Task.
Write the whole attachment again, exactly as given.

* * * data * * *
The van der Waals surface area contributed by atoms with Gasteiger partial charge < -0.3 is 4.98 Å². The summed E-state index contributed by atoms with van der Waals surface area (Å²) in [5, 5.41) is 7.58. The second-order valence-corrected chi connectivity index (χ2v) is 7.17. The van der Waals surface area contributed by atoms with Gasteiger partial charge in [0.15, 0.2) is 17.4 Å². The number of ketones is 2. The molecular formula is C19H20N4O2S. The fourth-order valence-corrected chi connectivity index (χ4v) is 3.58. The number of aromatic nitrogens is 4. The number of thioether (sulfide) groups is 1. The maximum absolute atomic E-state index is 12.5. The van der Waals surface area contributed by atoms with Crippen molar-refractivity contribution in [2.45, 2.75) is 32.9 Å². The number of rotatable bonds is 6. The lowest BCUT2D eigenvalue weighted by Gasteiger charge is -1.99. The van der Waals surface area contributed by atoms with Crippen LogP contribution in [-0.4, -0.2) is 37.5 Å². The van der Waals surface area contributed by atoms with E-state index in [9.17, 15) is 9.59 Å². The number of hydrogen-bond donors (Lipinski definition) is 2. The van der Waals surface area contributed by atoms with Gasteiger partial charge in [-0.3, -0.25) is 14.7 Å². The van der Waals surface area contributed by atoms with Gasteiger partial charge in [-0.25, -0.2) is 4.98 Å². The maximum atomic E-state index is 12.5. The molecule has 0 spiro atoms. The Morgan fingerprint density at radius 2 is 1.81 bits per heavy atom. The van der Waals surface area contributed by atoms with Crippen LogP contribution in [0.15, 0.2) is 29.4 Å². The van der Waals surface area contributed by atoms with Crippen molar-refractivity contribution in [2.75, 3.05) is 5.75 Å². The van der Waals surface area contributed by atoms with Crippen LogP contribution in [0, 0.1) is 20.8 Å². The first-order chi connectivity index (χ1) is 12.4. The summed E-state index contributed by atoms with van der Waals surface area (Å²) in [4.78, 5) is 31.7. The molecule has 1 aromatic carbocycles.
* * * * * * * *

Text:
The van der Waals surface area contributed by atoms with Gasteiger partial charge < -0.3 is 4.98 Å². The summed E-state index contributed by atoms with van der Waals surface area (Å²) in [5, 5.41) is 7.58. The second-order valence-corrected chi connectivity index (χ2v) is 7.17. The van der Waals surface area contributed by atoms with Gasteiger partial charge in [0.15, 0.2) is 17.4 Å². The number of ketones is 2. The molecular formula is C19H20N4O2S. The fourth-order valence-corrected chi connectivity index (χ4v) is 3.58. The number of aromatic nitrogens is 4. The number of thioether (sulfide) groups is 1. The maximum absolute atomic E-state index is 12.5. The van der Waals surface area contributed by atoms with Crippen molar-refractivity contribution in [2.45, 2.75) is 32.9 Å². The number of rotatable bonds is 6. The lowest BCUT2D eigenvalue weighted by Gasteiger charge is -1.99. The van der Waals surface area contributed by atoms with Crippen LogP contribution in [-0.4, -0.2) is 37.5 Å². The van der Waals surface area contributed by atoms with E-state index in [9.17, 15) is 9.59 Å². The number of hydrogen-bond donors (Lipinski definition) is 2. The van der Waals surface area contributed by atoms with Gasteiger partial charge in [-0.3, -0.25) is 14.7 Å². The van der Waals surface area contributed by atoms with Gasteiger partial charge in [-0.25, -0.2) is 4.98 Å². The maximum atomic E-state index is 12.5. The molecule has 0 spiro atoms. The Morgan fingerprint density at radius 2 is 1.81 bits per heavy atom. The van der Waals surface area contributed by atoms with Crippen LogP contribution in [0.15, 0.2) is 29.4 Å². The van der Waals surface area contributed by atoms with Crippen molar-refractivity contribution in [2.75, 3.05) is 5.75 Å². The van der Waals surface area contributed by atoms with Crippen LogP contribution in [0, 0.1) is 20.8 Å². The first-order chi connectivity index (χ1) is 12.4. The summed E-state index contributed by atoms with van der Waals surface area (Å²) in [4.78, 5) is 31.7. The molecule has 1 aromatic carbocycles.